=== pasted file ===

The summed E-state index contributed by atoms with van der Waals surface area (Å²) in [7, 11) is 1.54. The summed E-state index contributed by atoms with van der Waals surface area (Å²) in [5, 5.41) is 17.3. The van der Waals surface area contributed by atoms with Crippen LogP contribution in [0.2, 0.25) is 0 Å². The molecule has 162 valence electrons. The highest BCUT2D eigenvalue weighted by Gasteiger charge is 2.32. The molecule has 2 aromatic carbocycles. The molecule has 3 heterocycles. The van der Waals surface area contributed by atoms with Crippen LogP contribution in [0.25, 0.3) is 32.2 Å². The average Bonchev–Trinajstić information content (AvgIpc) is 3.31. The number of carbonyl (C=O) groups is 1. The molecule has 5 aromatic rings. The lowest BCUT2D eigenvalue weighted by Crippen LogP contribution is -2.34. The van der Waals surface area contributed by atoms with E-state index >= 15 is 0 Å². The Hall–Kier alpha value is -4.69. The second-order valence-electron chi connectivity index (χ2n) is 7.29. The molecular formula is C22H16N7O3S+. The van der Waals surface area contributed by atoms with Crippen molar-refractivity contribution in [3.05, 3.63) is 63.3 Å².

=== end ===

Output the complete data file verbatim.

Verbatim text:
The summed E-state index contributed by atoms with van der Waals surface area (Å²) in [7, 11) is 1.54. The summed E-state index contributed by atoms with van der Waals surface area (Å²) in [5, 5.41) is 17.3. The van der Waals surface area contributed by atoms with Crippen LogP contribution in [0.2, 0.25) is 0 Å². The molecule has 162 valence electrons. The highest BCUT2D eigenvalue weighted by Gasteiger charge is 2.32. The molecule has 2 aromatic carbocycles. The molecule has 3 heterocycles. The van der Waals surface area contributed by atoms with Crippen LogP contribution in [0.25, 0.3) is 32.2 Å². The average Bonchev–Trinajstić information content (AvgIpc) is 3.31. The number of carbonyl (C=O) groups is 1. The molecule has 5 aromatic rings. The lowest BCUT2D eigenvalue weighted by Crippen LogP contribution is -2.34. The van der Waals surface area contributed by atoms with E-state index >= 15 is 0 Å². The Hall–Kier alpha value is -4.69. The second-order valence-electron chi connectivity index (χ2n) is 7.29. The molecular formula is C22H16N7O3S+. The van der Waals surface area contributed by atoms with Crippen molar-refractivity contribution in [3.05, 3.63) is 63.3 Å².